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In Australian police forces, the rank of Inspector is generally the next senior rank from senior sergeant and is less senior than a superintendent (in the cases of the Queensland Police and Western Australia Police) in the other Australian police forces. Members holding the rank usually wear an epaulette featuring three silver pips, the same rank badge as a captain in the army. In addition to the general rank of inspector, some police forces use other ranks such as detective inspector and district inspector.
In Austria a similar scheme was used as in Germany. At some point the police inspector was completely removed from the list of service ranks. The current police service has an inspectors service track with Inspektor being the entry level – it is followed by Revierinspektor (precinct inspector), Gruppeninspektor (group inspector), Bezirksinspektor (district inspector), Abteilungsinspektor (section inspector), Kontrollinspektor (control inspector) and Chefinspektor (chief inspector).
In most Canadian police services the rank of inspector is the first above that of staff sergeant. It is usually immediately below the rank of superintendent. Senior inspectors are a high administrative rank in Canada's police forces and are considered to be the first level of senior management.
Provincial police services and the majority of municipal police services, such as the Toronto Police Service have a staff inspector rank, which ranks above inspector and below superintendent. Other Commonwealth police agencies and some American police departments, such as the Philadelphia Police Department, also have staff inspectors.
In the French National Police, inspecteur is a former rank of members of the Command and Management Corps. There were several grades of inspecteur, with senior detectives holding the various grades of commissaire. See French National Police for current ranks. In the French customs, inspecteur is the first rank of members of the Command and Management Corps.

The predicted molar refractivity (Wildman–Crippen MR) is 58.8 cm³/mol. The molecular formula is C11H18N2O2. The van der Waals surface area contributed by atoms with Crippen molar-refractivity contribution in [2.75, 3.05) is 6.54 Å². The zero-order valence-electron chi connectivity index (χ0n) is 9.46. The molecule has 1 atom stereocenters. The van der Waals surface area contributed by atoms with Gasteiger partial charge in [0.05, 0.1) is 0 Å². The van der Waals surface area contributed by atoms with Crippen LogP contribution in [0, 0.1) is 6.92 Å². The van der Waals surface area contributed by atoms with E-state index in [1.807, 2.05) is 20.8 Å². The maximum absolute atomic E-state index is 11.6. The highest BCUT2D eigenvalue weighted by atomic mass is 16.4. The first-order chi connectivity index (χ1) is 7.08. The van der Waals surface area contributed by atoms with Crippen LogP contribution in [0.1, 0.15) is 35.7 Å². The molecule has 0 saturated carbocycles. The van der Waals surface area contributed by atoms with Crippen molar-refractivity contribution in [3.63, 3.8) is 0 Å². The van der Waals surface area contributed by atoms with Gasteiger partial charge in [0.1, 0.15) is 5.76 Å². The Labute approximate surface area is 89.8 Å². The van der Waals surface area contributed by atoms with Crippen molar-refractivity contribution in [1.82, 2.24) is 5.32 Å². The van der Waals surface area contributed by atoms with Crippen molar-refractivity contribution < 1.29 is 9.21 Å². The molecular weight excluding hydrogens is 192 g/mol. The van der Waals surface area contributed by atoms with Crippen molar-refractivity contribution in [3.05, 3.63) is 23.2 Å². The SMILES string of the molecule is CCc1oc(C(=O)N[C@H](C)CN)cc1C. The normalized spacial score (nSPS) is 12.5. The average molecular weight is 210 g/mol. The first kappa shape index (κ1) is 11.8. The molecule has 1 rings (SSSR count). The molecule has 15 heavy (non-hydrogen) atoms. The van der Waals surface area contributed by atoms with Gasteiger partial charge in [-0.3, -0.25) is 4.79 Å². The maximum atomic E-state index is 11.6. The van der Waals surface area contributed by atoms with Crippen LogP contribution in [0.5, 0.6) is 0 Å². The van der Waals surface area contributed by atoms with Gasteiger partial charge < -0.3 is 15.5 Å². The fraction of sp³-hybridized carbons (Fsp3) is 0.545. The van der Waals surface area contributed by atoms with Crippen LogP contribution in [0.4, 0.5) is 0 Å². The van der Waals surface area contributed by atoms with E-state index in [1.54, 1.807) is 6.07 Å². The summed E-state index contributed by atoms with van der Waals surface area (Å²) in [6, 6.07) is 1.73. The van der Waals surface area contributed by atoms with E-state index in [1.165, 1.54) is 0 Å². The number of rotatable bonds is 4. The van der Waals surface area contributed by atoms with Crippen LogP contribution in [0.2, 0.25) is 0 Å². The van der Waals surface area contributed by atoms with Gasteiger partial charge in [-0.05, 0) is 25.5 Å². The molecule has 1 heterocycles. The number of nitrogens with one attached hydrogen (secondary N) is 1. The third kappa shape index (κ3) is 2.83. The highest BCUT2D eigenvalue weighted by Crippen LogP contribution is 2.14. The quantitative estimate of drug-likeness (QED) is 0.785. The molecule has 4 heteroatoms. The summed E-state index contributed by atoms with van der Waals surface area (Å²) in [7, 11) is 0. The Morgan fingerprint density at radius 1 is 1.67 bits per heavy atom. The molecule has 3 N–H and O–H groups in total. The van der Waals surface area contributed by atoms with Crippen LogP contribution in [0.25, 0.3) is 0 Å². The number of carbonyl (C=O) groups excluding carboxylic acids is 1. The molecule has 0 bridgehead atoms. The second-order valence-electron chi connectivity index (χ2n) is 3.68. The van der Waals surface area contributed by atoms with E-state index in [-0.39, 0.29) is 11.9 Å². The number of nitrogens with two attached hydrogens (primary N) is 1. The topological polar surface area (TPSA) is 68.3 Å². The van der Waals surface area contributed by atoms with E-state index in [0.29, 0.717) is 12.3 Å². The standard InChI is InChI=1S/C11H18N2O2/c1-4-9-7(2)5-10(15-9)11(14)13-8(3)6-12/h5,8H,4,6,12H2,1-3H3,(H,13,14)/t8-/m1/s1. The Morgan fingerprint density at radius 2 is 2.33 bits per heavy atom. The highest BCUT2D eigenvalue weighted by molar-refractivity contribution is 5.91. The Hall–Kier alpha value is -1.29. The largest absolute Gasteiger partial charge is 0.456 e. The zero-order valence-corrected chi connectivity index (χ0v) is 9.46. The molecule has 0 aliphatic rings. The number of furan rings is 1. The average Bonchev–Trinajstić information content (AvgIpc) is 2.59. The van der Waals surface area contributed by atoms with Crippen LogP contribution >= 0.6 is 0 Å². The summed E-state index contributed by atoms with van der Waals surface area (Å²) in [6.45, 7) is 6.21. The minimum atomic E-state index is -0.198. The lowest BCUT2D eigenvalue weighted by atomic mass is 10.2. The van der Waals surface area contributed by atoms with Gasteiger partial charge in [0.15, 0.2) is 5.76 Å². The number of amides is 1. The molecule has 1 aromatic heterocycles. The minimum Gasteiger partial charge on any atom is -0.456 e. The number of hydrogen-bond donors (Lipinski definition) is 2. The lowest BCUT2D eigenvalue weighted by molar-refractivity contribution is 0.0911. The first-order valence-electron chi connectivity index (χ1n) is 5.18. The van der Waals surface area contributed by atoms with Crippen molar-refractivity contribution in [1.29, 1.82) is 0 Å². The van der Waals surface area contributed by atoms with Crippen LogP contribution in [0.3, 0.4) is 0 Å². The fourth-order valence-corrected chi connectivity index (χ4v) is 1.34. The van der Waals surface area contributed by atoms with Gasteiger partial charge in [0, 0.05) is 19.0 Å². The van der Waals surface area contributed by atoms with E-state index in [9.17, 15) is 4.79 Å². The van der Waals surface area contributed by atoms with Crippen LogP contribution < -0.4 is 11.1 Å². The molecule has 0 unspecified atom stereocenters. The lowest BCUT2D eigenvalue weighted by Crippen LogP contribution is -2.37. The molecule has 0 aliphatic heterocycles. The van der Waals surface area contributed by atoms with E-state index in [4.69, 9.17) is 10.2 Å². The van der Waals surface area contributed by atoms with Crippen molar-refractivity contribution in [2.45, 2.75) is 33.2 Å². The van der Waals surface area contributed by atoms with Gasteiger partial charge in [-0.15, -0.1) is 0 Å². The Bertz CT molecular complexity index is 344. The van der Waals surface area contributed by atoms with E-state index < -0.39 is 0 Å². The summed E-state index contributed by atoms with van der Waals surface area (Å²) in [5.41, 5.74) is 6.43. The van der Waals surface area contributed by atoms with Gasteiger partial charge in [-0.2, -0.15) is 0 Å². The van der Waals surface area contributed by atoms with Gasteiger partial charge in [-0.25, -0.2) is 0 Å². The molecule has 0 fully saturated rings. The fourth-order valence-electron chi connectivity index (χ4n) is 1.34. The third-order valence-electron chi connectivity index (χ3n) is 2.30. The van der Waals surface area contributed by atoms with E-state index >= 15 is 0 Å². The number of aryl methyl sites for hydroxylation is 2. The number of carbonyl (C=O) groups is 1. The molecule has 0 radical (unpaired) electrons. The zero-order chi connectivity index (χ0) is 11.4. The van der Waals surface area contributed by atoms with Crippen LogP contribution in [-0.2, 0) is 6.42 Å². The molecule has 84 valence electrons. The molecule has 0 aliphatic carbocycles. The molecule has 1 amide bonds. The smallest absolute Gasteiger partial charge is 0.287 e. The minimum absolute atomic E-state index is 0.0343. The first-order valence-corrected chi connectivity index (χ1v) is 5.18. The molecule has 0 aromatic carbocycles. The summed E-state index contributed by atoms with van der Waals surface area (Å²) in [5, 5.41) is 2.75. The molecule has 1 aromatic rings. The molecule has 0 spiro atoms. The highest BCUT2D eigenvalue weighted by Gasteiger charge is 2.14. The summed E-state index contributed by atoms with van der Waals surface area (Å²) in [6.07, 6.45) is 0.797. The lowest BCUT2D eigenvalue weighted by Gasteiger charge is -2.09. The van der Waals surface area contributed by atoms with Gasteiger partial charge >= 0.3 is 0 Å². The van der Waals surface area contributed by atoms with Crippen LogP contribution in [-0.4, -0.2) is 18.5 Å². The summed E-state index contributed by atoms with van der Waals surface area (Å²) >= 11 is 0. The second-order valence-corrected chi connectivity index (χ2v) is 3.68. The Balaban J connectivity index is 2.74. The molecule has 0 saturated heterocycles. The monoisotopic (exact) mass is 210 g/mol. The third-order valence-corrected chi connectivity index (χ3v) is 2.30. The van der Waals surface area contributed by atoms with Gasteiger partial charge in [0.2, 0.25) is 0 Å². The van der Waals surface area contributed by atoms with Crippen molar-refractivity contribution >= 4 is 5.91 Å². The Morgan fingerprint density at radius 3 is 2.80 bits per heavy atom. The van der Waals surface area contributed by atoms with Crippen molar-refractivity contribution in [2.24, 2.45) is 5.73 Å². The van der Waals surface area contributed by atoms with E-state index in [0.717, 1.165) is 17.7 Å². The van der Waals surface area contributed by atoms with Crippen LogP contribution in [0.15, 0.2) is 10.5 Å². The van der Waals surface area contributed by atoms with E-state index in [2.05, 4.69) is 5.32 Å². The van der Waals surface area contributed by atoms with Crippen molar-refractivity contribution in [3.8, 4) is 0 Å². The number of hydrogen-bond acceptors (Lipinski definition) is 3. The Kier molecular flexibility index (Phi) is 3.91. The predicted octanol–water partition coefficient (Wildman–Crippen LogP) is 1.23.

Currently, in Germany, Inspektor is a civil service rank. It is the lowest and therefore the entry rank of the gehobener Dienst (upper service) requiring a degree from a three-year administrative college. The rank is not used in the German police services; there the equivalent of inspector is Kommissar. In earlier times the upper service track was called Inspektorenlaufbahn (inspectors service track) ranging from Inspektor, Oberinspektor (senior inspector), Amtmann, Amtsrat to Oberamtsrat (senior supervisor).
The title is used on many professional areas that require an inspection service, like Brandinspektor (fire inspector in the fire department), Steuerinspektor (tax inspector in the financial department) and Bauinspektor (building inspector in building control) that are in a supervision position of their department. In many administrations, a corresponding position exists like the "Regierungsinspektor" (government inspector on the federal level), "Stadtinspektor"/"Stadtverwaltungsinspektor" (city administration inspector), Kreisinspektor/Kreisverwaltungsinspektor (county administration inspector) that serve in supervision of the department.
In some regions Inspektor is a colloquial name for any police officer, just like in Austria.
In the Hong Kong Police Force, inspector (including probationary inspector, senior inspector and Sub-Inspector) is the rank senior to station sergeant but junior to chief inspector, leading a sub-unit in day-to-day policing. The rank badge for probationary inspector is one silver pip on his or her epaulette; two silver pips for inspector of police; and two silver pips and one bar for senior inspector of police. The epaulettes rank badge for chief inspector is three silver pips. The epaulettes of all inspectors do not show their personal identification number. Plainclothes detective inspectors have the prefix "detective" identifying them as having been trained in criminal investigation and being part of the Criminal Investigation Department (CID) or Organised Crime Triad Bureau (OCTB).
Several of the HKP's past and current commissioner of chiefs joined the force in the probationary inspector ranks as opposed to the junior ranks.
The Customs and Excise Department also has an inspector rank but with bronze stars and bars rank badges instead.
In addition, there are health inspectors from the Food and Environmental Hygiene Department who carry out investigations and prosecutions on sanitary nuisances and food business irregularities under relevant ordinances. They are characterised by golden stars and yellow rank badges.